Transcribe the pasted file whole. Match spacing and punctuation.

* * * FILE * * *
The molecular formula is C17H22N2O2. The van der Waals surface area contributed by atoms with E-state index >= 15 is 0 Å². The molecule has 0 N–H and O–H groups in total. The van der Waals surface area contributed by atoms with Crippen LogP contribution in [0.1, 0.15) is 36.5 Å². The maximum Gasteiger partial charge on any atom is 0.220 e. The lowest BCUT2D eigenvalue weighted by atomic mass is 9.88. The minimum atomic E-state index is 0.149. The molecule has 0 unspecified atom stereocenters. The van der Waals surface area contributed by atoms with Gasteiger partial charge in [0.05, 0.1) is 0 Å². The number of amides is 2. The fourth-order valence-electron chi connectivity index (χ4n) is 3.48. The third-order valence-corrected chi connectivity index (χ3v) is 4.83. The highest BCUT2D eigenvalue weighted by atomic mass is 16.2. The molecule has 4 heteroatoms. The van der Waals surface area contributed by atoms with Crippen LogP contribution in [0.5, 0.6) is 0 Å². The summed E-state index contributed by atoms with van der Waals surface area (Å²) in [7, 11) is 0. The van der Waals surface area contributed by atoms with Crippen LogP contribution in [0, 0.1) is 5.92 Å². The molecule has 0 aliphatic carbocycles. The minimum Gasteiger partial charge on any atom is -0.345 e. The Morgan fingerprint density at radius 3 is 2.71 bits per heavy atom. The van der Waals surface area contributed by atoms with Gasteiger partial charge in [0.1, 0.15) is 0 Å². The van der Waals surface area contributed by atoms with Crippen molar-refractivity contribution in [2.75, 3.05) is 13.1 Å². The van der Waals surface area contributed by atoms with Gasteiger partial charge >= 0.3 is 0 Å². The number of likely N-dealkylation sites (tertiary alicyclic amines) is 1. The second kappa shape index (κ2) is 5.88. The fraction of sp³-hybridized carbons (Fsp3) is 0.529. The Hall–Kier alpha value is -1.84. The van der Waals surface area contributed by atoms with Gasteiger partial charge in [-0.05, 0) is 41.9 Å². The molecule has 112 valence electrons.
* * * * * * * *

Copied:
The molecular formula is C17H22N2O2. The van der Waals surface area contributed by atoms with E-state index >= 15 is 0 Å². The molecule has 0 N–H and O–H groups in total. The van der Waals surface area contributed by atoms with Crippen LogP contribution in [0.1, 0.15) is 36.5 Å². The maximum Gasteiger partial charge on any atom is 0.220 e. The lowest BCUT2D eigenvalue weighted by atomic mass is 9.88. The minimum atomic E-state index is 0.149. The molecule has 0 unspecified atom stereocenters. The van der Waals surface area contributed by atoms with Gasteiger partial charge in [0.05, 0.1) is 0 Å². The number of amides is 2. The fourth-order valence-electron chi connectivity index (χ4n) is 3.48. The third-order valence-corrected chi connectivity index (χ3v) is 4.83. The highest BCUT2D eigenvalue weighted by atomic mass is 16.2. The molecule has 4 heteroatoms. The van der Waals surface area contributed by atoms with Crippen LogP contribution in [0.5, 0.6) is 0 Å². The summed E-state index contributed by atoms with van der Waals surface area (Å²) in [7, 11) is 0. The van der Waals surface area contributed by atoms with Crippen LogP contribution in [0, 0.1) is 5.92 Å². The molecule has 0 aliphatic carbocycles. The minimum Gasteiger partial charge on any atom is -0.345 e. The Morgan fingerprint density at radius 3 is 2.71 bits per heavy atom. The van der Waals surface area contributed by atoms with Gasteiger partial charge in [0.1, 0.15) is 0 Å². The van der Waals surface area contributed by atoms with Crippen molar-refractivity contribution in [2.75, 3.05) is 13.1 Å². The van der Waals surface area contributed by atoms with Gasteiger partial charge >= 0.3 is 0 Å². The number of likely N-dealkylation sites (tertiary alicyclic amines) is 1. The second kappa shape index (κ2) is 5.88. The fraction of sp³-hybridized carbons (Fsp3) is 0.529. The Hall–Kier alpha value is -1.84. The van der Waals surface area contributed by atoms with Gasteiger partial charge in [-0.05, 0) is 41.9 Å². The molecule has 112 valence electrons.